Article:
On January 13, 1964, a Border Morning Mail article was headed "Husbands and wives may take turn-about in the kitchen before many years have passed, a famous French gourmet said yesterday."
The article described the visit of Monsieur Andre Simon, world president of the Food and Wine Society, who spent a week touring district wineries.
M Simon noted "that husbands all over the world are taking greater interest in culinary affairs and their wives in world affairs. Some of the nicest meals I have enjoyed in Australian homes so far have been cooked by the man of the house.
"People are no longer content to stuff themselves with food and then washing down with large quantities of cold beer. They are now beginning to demand wine with their meals and match it to the food they are eating," he went on to say.
"Your Brisbane mud crabs are some of the finest sea food in the world. Your crayfish and lobsters are very good too."
The visit reminded many, including Cliff Chamberlain, the Border Morning Mail's regular history columnist, of "the days when Albury vineyards ranked among the world's most famous."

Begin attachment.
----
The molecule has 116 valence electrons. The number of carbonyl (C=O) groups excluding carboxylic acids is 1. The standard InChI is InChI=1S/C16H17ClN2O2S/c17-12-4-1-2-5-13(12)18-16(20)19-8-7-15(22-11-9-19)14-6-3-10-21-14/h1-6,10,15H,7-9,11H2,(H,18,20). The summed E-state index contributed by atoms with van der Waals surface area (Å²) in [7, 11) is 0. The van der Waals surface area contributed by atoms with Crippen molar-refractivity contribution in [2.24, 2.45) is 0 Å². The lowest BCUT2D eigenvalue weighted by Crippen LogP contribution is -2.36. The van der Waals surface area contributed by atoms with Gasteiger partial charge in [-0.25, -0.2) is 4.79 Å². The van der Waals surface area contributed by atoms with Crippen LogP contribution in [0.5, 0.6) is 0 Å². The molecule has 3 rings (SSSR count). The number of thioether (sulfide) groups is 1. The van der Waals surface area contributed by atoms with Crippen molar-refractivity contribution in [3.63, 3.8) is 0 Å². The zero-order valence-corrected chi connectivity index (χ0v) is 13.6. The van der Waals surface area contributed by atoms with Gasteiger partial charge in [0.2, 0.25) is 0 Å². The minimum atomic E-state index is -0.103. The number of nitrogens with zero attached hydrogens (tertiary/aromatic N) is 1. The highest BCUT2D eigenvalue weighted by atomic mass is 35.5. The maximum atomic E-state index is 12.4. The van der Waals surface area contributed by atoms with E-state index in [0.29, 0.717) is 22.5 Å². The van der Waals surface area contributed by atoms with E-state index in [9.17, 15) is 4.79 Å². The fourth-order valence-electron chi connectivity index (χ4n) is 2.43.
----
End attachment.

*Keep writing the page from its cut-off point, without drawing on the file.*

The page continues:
The first recorded vineyard was planted by John P Frauenfelder, Henry Rau and Sebastian Schubach.
They arrived in Australia from Germany in 1849 and in 1851 came to Albury.
Leasing land east of Kiewa Street between Guinea and North streets, they planted a quarter-acre of vines for each family.
Albury and Australia's largest vineyard was the Murray Valley Vineyard of 150 acres (61 hectares) near the Albury Racecourse.
Owner, Albury's first mayor James Fallon, built wine cellars in Kiewa Street, opened in 1867, and capable of storing 300,000 gallons (about 1.1 megalitres) of wine.
The cellars were demolished in 2007 and Quest Apartments now occupy the site. In the 1870s, Albury wine was exported to England where it received high praise.
The first winery that M Simon visited was All Saints' Winery at Wahgunyah, where he sampled typical district wines.
They included a flor sherry, a 1961 vintage dry red, the firm's famous tawny port, and, as a comparison with the Australian wines, a Spanish sherry.
The 86-year-old expert was quoted as saying that "Australian wines, although different to European, were of high standard."
Before leaving the district, M Simon was guest of honour at the Rutherglen Food and Wine Club and visited the Corowa cellars of Lindeman's Ltd, Seppelts' Rutherglen winery and the Milawa vineyards.
Find more information on Albury's wine industry at https://alburyhistory.org.au/resources/history-topics
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